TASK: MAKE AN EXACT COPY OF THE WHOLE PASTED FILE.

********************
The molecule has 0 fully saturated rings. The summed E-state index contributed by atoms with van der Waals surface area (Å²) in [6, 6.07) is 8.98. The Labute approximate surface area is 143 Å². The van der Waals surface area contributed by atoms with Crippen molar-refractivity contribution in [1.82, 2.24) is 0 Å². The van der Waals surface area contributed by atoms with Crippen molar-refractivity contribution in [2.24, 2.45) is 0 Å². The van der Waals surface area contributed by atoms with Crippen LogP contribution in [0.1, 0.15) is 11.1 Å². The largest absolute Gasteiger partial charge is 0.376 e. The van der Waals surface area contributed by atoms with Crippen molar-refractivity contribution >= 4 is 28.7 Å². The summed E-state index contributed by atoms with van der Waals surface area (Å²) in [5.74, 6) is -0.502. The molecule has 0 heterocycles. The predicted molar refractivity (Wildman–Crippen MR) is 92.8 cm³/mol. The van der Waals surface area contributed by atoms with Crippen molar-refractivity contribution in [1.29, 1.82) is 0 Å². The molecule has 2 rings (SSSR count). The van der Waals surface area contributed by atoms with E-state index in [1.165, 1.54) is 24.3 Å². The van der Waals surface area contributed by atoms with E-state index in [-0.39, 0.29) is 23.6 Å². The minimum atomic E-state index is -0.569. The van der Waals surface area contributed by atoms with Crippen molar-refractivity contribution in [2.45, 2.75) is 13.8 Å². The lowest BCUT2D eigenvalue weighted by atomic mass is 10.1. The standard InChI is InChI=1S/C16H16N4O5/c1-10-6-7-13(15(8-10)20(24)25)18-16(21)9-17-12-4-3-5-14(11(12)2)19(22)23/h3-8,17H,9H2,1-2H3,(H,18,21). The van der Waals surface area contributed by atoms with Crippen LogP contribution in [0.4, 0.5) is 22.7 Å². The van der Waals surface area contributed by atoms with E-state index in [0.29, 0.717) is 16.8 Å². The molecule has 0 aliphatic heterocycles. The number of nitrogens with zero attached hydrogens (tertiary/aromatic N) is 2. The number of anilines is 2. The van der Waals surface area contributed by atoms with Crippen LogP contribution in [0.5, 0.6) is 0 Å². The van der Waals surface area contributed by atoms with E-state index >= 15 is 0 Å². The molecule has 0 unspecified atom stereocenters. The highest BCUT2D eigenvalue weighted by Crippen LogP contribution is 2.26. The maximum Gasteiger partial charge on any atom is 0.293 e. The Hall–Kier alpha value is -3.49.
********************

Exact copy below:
The molecule has 0 fully saturated rings. The summed E-state index contributed by atoms with van der Waals surface area (Å²) in [6, 6.07) is 8.98. The Labute approximate surface area is 143 Å². The van der Waals surface area contributed by atoms with Crippen molar-refractivity contribution in [1.82, 2.24) is 0 Å². The van der Waals surface area contributed by atoms with Crippen molar-refractivity contribution in [2.24, 2.45) is 0 Å². The van der Waals surface area contributed by atoms with Crippen LogP contribution in [0.1, 0.15) is 11.1 Å². The largest absolute Gasteiger partial charge is 0.376 e. The van der Waals surface area contributed by atoms with Crippen molar-refractivity contribution >= 4 is 28.7 Å². The summed E-state index contributed by atoms with van der Waals surface area (Å²) in [5.74, 6) is -0.502. The molecule has 0 heterocycles. The predicted molar refractivity (Wildman–Crippen MR) is 92.8 cm³/mol. The van der Waals surface area contributed by atoms with Crippen molar-refractivity contribution in [1.29, 1.82) is 0 Å². The molecule has 2 rings (SSSR count). The van der Waals surface area contributed by atoms with E-state index in [1.165, 1.54) is 24.3 Å². The van der Waals surface area contributed by atoms with E-state index in [-0.39, 0.29) is 23.6 Å². The minimum atomic E-state index is -0.569. The van der Waals surface area contributed by atoms with Crippen molar-refractivity contribution in [2.45, 2.75) is 13.8 Å². The lowest BCUT2D eigenvalue weighted by atomic mass is 10.1. The standard InChI is InChI=1S/C16H16N4O5/c1-10-6-7-13(15(8-10)20(24)25)18-16(21)9-17-12-4-3-5-14(11(12)2)19(22)23/h3-8,17H,9H2,1-2H3,(H,18,21). The van der Waals surface area contributed by atoms with Crippen LogP contribution in [0.4, 0.5) is 22.7 Å². The van der Waals surface area contributed by atoms with E-state index in [0.29, 0.717) is 16.8 Å². The molecule has 0 aliphatic heterocycles. The number of nitrogens with zero attached hydrogens (tertiary/aromatic N) is 2. The number of anilines is 2. The van der Waals surface area contributed by atoms with Crippen LogP contribution in [0.5, 0.6) is 0 Å². The van der Waals surface area contributed by atoms with E-state index >= 15 is 0 Å². The molecule has 0 unspecified atom stereocenters. The highest BCUT2D eigenvalue weighted by Crippen LogP contribution is 2.26. The maximum Gasteiger partial charge on any atom is 0.293 e. The Hall–Kier alpha value is -3.49.